We refer to these negative thoughts as self-limiting beliefs: anything you say to yourself that places limitations upon yourself.
For example, you might say to yourself:
- I can’t get up early to exercise.
- I’m terrible at leading sales meetings.
- I’m not good at big picture strategy and I won’t be.
- I can’t concentrate with all the distractions.
- If I try it, it won’t work.
- I’ll never dig out of the pile, so I can’t be proactive.
To counteract negative self-talk and its detriment to your productivity, talk to yourself positively. If you think you can do something, you are more likely to do it.
|Negative self-talk||Positive self-talk|
|I cannot get up early to exercise||I can set my alarm tonight one hour earlier to exercise|
|I am terrible at leading sales meetings||I need to learn what a great sales meeting looks like, then I can learn to lead one|
|I am not good at big picture strategy and I won’t be||I am not good at it yet, but I will learn to get there|
|I cannot concentrate with all the distractions||If other people can tune out distractions, so can I; I must research how|
|If I try it, it will not work||I tried it and it has not worked, but I can learn to make it work|
|I will never dig out of the pile so I can’t be proactive||I have not been able to dig out, but I can do it if I get help to manage my time and learn to be proactive on a daily basis|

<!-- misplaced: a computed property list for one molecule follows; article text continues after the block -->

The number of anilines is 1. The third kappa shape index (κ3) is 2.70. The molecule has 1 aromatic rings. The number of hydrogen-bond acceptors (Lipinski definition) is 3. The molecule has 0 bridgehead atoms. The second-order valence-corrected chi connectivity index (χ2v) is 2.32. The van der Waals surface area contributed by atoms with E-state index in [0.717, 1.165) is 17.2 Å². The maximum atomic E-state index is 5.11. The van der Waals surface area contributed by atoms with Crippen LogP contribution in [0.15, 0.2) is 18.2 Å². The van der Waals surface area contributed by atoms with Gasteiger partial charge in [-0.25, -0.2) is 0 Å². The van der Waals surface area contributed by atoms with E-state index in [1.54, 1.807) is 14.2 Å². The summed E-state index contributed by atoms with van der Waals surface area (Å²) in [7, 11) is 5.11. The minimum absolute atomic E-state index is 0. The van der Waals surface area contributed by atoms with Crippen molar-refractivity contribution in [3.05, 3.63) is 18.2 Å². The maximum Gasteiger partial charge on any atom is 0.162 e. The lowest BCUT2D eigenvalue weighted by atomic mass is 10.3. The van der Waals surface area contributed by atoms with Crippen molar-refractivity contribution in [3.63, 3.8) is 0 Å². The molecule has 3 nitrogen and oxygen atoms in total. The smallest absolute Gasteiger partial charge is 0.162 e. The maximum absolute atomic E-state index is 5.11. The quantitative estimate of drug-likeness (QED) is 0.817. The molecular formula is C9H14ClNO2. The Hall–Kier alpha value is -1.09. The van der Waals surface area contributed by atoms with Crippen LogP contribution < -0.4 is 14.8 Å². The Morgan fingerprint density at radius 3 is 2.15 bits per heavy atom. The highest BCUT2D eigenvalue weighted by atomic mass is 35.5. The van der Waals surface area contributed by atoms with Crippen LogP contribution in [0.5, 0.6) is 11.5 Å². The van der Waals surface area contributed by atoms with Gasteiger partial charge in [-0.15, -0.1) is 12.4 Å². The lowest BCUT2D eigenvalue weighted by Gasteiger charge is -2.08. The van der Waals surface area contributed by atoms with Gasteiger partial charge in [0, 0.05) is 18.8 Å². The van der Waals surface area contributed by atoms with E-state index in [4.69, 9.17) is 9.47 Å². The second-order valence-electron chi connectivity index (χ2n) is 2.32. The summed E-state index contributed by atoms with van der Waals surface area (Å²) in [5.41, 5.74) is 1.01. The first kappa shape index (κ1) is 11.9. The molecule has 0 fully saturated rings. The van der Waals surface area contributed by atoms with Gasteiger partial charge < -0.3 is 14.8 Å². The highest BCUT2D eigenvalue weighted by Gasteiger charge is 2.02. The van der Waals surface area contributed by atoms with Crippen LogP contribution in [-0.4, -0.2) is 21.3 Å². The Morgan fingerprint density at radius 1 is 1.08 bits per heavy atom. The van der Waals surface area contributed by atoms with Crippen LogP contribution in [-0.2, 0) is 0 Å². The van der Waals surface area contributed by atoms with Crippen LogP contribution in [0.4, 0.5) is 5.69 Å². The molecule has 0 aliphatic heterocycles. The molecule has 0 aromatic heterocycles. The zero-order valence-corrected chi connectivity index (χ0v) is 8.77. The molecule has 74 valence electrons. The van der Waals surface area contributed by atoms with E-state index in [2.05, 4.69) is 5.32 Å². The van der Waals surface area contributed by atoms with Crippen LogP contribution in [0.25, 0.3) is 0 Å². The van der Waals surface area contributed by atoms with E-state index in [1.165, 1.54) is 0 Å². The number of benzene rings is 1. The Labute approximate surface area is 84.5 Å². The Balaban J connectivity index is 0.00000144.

People tell themselves they should do certain things all the time, then don’t. They even put them in their calendar and…still don’t do them. That’s because the thinking part of the brain quickly becomes overruled by the feeling part of the brain.
Neurological studies on the impact of rational and emotional decision making on people’s behaviour found that the “gut reaction” part of your brain must be activated in the right way if you want to do something that would otherwise seem emotionally difficult.
Logic isn’t enough. You must have the right emotions to get started.
To get started on your GIA, or anything you want to get started on but find yourself procrastinating, practice Rapid Activation Talk.
You only have a few seconds to prevent the emotional part of the brain from shutting you (and therefore your attempt to be proactive) down. Rapid Activation Talk is the solution.
How do you use Rapid Activation Talk?
Simple. All you need to do is say, “3…2…1…Go!” and immediately get started.
You have a short amount of time to get started on a task before your brain tells you “that’s too hard.”
When you think you should take an action, immediately Count 3 and Go!
It’s not easy to get started on difficult tasks, but there are things you can do to combat your procrastination and consistently complete your Greatest Impact Activities. Calendar your activities, start your day with your GIA, use positive self-talk, and say “3…2…1…Go!” to immediately get started on anything.
These are the keys to setting up your high-performance framework – it’s that simple!
You can message me with any questions that you might have, and I can show you some examples of how we have coached teams to focus their efforts to set themselves and their teams up for success.
Remember, you can do this! Keep on scaling up, folks.